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Taking the next steps to make DL&W 'high line' park a reality

It's the Western New York Land Conservancy's idea: create a 1.5-mile urban nature trail on an old railroad line connecting Canalside with Solar City.

It would be Buffalo’s own “high line.”

The land conservancy on Tuesday will gather neighbors, community leaders and leading national experts at Buffalo’s Saturn Club for input.

The conservancy doesn't want to just replicate other linear parks like New York City’s “High Line,” Detroit’s “Dequindre Cut,” or Chicago’s “606.”

Organizers said they want to use those successes to create a vision that’s unique to Buffalo.

“We don’t have to reinvent the wheel,” said Nancy Smith, the land conservancy’s executive director.

Rep. Brian Higgins views the proposed linear park as another “big step” in the region’s waterfront resurgence.

“There’s a palpable excitement for this,” Higgins said. “It’s finding its way into neighborhoods.”

He added: “This is taking the Buffalo waterfront development to the next level.”

When it’s finished – possibly in three years – it’ll be a natural space that’s easily accessible, recreational and fun.

The proposed linear nature park would run along the former Delaware, Lackawanna and Western Railroad corridor.

It starts east of Michigan Avenue behind the Swannie House, runs along Miami Street through the Old First Ward, extends into the Valley near Red Jacket Park and ends at a half-bridge over the Buffalo River overlooking Tesla’s new solar panel plant on South Park Avenue.

Higgins on elevated park for Buffalo: 'This is going to get done'

“It’s like this little hidden playground that we’ve got,” said Sara Heidinger, an Old First Ward business owner and neighborhood activist who will speak at Tuesday’s event. “It’s not just an investment in this park, it’s an investment in the neighborhood.”

Heidinger and Larkin Development Group’s Leslie Zemsky will be flanked by Tom Woiwode, director of the GreenWays Initiative in the Detroit area, and Steve Apfelbaum who founded the Applied Ecological Services environmental design firm.

Like the land conservancy’s past listening sessions on the topic, this one won’t be a one-way discussion, Smith said.

The community is encouraged to participate.

“We’re inviting everyone to come and help shape the vision,” Smith said.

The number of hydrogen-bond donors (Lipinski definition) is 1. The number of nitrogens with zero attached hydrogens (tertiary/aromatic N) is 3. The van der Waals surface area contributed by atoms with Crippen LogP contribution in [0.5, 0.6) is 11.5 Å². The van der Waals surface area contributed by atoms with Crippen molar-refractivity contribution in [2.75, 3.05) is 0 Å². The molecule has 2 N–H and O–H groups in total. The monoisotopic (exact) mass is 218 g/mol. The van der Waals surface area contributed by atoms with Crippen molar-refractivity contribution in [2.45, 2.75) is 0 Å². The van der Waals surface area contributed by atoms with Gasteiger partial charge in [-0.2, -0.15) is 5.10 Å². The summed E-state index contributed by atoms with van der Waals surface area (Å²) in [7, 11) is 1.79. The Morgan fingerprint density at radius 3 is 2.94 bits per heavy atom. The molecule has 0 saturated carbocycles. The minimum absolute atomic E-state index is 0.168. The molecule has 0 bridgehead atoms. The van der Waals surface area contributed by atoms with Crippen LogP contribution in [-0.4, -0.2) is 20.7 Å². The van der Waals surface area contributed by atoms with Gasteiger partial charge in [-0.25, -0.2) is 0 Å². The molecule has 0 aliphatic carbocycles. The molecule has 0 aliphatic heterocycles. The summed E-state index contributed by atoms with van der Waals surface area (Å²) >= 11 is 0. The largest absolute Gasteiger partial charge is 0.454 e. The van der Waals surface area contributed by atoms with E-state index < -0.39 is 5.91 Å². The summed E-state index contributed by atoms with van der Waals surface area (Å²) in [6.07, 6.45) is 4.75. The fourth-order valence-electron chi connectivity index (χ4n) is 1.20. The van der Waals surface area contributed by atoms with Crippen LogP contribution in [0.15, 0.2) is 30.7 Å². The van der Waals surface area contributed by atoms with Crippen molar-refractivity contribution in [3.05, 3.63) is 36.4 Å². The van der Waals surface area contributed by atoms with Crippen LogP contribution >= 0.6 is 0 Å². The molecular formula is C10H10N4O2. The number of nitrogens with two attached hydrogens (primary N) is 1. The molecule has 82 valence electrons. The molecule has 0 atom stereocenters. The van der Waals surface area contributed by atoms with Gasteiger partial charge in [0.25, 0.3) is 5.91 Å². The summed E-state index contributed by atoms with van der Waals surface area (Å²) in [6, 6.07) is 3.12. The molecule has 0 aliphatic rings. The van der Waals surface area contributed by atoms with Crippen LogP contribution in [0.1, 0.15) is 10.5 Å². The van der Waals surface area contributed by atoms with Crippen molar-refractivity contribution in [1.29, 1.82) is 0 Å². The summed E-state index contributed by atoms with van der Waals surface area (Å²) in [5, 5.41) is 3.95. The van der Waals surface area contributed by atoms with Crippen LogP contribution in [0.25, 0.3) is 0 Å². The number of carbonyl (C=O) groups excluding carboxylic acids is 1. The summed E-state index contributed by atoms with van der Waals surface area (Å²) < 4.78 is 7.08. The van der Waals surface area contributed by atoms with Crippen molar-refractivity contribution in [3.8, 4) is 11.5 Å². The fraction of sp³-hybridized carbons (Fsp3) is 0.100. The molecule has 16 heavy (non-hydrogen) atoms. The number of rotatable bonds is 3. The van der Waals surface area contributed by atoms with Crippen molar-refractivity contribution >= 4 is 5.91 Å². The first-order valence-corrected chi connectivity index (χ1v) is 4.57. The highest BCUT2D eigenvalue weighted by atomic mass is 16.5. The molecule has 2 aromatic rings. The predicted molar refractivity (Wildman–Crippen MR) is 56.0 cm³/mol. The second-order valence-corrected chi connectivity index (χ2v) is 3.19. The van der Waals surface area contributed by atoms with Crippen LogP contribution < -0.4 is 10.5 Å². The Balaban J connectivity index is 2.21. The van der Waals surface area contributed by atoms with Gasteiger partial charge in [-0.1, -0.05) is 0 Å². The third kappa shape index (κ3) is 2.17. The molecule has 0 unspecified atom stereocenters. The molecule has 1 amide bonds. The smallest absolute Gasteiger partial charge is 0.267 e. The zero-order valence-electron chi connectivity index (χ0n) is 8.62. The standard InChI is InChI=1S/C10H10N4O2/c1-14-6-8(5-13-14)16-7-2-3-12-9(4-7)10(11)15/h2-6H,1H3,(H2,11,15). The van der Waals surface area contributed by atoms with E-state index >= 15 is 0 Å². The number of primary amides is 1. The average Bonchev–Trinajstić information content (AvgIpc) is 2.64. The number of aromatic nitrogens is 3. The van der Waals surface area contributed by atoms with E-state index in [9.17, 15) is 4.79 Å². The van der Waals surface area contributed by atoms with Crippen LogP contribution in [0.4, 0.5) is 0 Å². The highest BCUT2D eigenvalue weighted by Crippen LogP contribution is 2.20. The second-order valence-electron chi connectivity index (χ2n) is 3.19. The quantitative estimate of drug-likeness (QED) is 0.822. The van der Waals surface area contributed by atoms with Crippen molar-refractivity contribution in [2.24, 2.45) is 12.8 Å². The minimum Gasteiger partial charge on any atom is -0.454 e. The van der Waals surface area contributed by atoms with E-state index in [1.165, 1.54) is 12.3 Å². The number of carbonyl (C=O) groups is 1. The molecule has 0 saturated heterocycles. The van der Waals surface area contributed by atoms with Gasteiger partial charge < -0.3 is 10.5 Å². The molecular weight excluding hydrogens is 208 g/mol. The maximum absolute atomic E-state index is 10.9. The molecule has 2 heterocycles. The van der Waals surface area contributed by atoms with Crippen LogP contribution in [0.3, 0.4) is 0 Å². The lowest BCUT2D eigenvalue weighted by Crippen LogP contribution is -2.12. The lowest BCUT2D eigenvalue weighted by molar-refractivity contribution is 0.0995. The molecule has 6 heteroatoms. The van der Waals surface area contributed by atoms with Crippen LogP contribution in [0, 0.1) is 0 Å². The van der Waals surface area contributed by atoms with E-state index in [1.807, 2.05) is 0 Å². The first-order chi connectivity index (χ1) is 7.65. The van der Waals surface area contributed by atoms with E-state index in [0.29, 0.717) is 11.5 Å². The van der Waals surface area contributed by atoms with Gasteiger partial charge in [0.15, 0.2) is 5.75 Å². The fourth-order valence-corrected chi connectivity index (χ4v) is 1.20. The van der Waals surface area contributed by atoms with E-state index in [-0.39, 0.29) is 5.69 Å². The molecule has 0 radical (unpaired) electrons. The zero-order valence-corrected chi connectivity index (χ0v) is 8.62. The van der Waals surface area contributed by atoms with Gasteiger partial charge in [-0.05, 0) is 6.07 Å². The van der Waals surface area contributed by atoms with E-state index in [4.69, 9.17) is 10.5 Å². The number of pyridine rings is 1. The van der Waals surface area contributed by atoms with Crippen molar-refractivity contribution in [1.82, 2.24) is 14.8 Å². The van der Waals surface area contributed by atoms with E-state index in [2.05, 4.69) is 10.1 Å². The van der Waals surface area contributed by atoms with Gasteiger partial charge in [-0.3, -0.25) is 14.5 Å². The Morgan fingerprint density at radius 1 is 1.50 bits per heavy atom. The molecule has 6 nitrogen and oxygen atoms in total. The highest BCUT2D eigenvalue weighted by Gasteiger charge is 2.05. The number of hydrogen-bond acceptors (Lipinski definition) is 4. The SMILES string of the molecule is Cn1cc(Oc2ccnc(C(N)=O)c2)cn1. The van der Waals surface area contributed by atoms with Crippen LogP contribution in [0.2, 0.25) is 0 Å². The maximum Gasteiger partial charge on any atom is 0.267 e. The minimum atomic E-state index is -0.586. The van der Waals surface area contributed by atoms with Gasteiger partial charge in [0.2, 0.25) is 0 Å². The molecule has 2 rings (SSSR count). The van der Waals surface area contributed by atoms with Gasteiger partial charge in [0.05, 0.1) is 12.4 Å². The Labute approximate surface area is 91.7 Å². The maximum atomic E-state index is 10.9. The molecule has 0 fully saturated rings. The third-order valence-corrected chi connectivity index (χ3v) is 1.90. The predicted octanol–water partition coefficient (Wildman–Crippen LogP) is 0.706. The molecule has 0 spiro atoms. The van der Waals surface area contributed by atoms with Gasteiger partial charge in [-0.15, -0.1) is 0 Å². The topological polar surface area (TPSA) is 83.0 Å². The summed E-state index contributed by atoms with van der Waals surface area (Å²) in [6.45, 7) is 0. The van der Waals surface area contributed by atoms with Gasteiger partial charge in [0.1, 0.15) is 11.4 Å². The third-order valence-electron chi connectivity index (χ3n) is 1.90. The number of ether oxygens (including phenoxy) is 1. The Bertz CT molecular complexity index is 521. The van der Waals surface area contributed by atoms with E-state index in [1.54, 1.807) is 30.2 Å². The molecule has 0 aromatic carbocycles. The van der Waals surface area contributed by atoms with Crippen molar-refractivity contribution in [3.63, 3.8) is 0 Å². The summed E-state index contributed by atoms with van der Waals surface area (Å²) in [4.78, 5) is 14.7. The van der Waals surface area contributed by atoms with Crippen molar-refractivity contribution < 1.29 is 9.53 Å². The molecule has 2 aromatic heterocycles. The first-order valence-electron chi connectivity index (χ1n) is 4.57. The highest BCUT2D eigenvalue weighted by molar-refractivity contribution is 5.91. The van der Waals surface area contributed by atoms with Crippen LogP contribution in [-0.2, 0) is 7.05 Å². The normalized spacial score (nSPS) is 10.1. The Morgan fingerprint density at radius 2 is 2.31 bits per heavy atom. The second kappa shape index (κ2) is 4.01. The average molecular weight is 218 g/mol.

The event will be held from 6 to 8 p.m. Tuesday.

"Creating a greenway is about more than biking and walking paths, it's about providing an opportunity for people to come together and think differently about their neighborhoods, their relationship to their community and neighborhood revitalization," Woiwode said in a statement.

So far, a few of the concepts that have emerged in neighborhood focus groups and a January public meeting included:

• a walking and bicycle trail connecting Buffalo’s First Ward, Perry and Valley neighborhoods with Canalside.
• integrating wildflowers, native plants and trees along the elevated berm to promote pollinators and wildlife habitat.
• using parts of the trail as a space for public art.
• installing interpretive signage detailing the history of the Buffalo River, Native Americans, industry, railroads and its neighborhoods.
• creating a viewing area for rail buffs overlooking one of the busiest active railroad lines in Buffalo.

“These are the things the neighbors want to see in our project. These are the things the region wants to see in our project,” Smith said.

Deer and other wildlife frequent the elevated berm along the old DL&W railroad berm in the area off Alabama Street between Miami and Mackinaw streets. (Sharon Cantillon/Buffalo News)

Tuesday will mark another opportunity for a community brainstorming session about the project. Community engagement will continue into the future, Smith said.

“Now, we take everything we’ve gathered and put it together into a written document,” Smith said. “It will be ‘this is our vision.’ ”

Smith said the vision document will be completed over the next two months in time to launch what’s expected to be a 1½-years-long design competition in July.

When that's finished, the land conservancy will seek a designer to create a more detailed project design.


Map shows proposed linear park in south Buffalo.

Then, after designs are finalized, construction.

And what about the money to pay for it?

Don't worry, Higgins said.

Higgins estimates the design and construction costs in the $12 million to $15 million range. He said several state and federal funding sources suit projects just like this one.

Two of them through the federal Department of Transportation – the Congestion Mitigation and Air Quality Improvement Program and the Transportation Improvement Program – could provide up to $2 million.

And, Higgins said there are still tens of millions of dollars available through the pool of funding from the Niagara Power Authority’s relicensing agreement.

“This project is the exact sort of project that was envisioned when that money was secured in 2006,” Higgins said.

The half bridge overlooking the Buffalo River and Solar City would be the terminus of the proposed linear park that would begin just southeast of Michigan and South Park avenues. (Sharon Cantillon/Buffalo News)

Heidinger, the owner of Undergrounds Cafe on South Park Avenue and president of the Old First Ward Community Center, said the community involvement – and its vision – is what’s resonated with her so far.

It’ll be a signature project for the neighborhoods, devised right from the ideas of the neighbors.

“We’re a tough bunch, and most of the feedback has been positive,” Heidinger said. “It’s refreshing to be part of a really, really thoughtful process.”

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